Nikkei falls on soft Asian shares, yen helps exporters
Japan's Nikkei share average slipped on Wednesday, failing to maintain early gains as falls in other Asian markets offset guarded economic optimism after some firm U.S. corporate earnings.
Although a small number of exporter shares were bought back from lows on relief the yen retreated from Monday's one-month high against the dollar, futures selling helped to push down shares in most sectors.
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Selling in Nikkei futures accelerated after Shanghai shares slipped to fresh six-month lows, though they recovered losses after the Tokyo market close.
The broader Topix fell 0.4 percent to 740.46, marking its ninth straight day of decline, longest such period since June-July 2009.
"The fact that all Asian shares were not tracking gains in U.S. shares overnight could suggest that some Asian investors perhaps took some risk-off actions," said Ayako Sera, senior market economist at Sumitomo Mitsui Trust Bank.
The Nikkei share average fell 0.3 percent to 8,726.74
Although it made small gains in early trade following gains in U.S. shares, the Nikkei failed even to test its 25-day moving average at 8,811, a key chart level.
"We need a break above the 25-day average here. It is a race against time, as the average looks set to rise further in coming days. If the Nikkei stumbles, it could slip back again," said Eiji Kinouchi, chief technical analyst at Daiwa Securities.
Comments from U.S. Federal Reserve Chairman Ben Bernanke on Tuesday were not clear-cut enough to add any impetus with investors cautious ahead of Japan's earnings season, which gets into full swing next week.
BETTER THAN OTHERS?
According to Thomson Reuters Datastream, Japanese companies are forecast to post an average 72 percent year-on-year rise in earnings in 2012 after an expected 23 percent decline last year.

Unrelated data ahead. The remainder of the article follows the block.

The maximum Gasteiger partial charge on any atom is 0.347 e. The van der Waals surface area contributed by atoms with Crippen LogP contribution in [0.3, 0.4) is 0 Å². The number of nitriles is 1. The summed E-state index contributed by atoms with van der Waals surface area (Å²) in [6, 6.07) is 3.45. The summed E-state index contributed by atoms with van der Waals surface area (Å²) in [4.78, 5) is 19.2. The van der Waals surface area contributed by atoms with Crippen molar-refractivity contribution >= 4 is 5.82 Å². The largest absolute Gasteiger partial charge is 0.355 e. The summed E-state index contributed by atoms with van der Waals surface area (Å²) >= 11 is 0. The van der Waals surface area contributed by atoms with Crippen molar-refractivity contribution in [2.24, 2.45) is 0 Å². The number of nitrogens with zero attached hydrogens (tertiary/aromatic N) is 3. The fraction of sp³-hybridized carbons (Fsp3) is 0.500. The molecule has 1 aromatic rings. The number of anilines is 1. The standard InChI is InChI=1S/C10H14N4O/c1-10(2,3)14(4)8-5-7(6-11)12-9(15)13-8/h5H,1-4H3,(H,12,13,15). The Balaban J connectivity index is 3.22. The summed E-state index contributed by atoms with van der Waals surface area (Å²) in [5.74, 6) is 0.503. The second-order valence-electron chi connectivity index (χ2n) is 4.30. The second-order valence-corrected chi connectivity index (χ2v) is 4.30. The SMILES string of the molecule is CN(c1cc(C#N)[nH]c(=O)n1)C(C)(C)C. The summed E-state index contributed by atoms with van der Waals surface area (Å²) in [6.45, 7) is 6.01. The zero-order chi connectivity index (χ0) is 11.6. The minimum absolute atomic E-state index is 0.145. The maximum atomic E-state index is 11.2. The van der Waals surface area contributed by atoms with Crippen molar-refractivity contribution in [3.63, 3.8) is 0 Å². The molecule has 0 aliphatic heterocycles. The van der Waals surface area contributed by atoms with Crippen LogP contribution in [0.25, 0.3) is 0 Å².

That compared with a forecast of an average 7.6 percent rise in 2012 earnings for U.S. S&P 500 companies and a 2.6 percent increase in earnings for STOXX Europe 600 firms.
Still, fears that the global slowdown could be equally damaging for Japanese companies' profits have caused investors to give major exporters the cold shoulder and focus on domestically oriented stocks since the beginning of June.
One of those was Rakuten Inc, which rose 2.9 percent after the Nikkei business daily reported its half-year operating profit for January-July had jumped 20 percent on the year to a record 36 billion yen.
But some market players are worried that defensives are becoming expensive.
"Everyone wants to buy those rock-solid shares with great profits and immunity to the currency shifts," said Ryota Sakagami, chief strategist of equity research at SMBC Nikko Securities.
"However, I think that approach is reaching its limit as the popular defensives will soon be overheated while the riskier assets will be undervalued," said Ryota Sakagami, chief equity strategist at SMBC Nikko Securities.
The yen's retreat prompted short-covering in some exporters on Wednesday.
Sharp <6753.T> rose 0.6 percent, though that came after it tumbled 5.7 percent to a 34-year low on Tuesday. Similarly Panasonic <6752.T> also regained 0.2 percent on Wednesday after slipping 3.6 percent the previous day, due to a strong yen and warnings from U.S. tech firms that dwindling demand in Europe has hit revenue harder than they expected.
The electronics sector remained one of the worst performers, with the Tokyo Stock Exchange's electronic machine subindex <.IELEC.T> having fallen 8.0 percent so far this month, versus the Nikkei's fall of 3.1 percent.
Power companies also extended losses on nuclear safety concerns, with Kansai Electric Power shedding 6.3 percent on top of Tuesday's 7.2 percent drop after geological investigations into the area around its Ohi power plant found it may be on top of an active fault line.
Hokuriku Electric Power <9505.T> was the biggest loser on the main board, dropping 21.4 percent after reports that a fault line was found right under its nuclear power plant, which may need to be abandoned.
Activity was fairly subdued with about 1.60 billion shares changing hands, about 20 percent below the average volume so far this year, and more or less in line with the average so far this month.
On the main board, only 371 shares gained while 1,166 shares fell.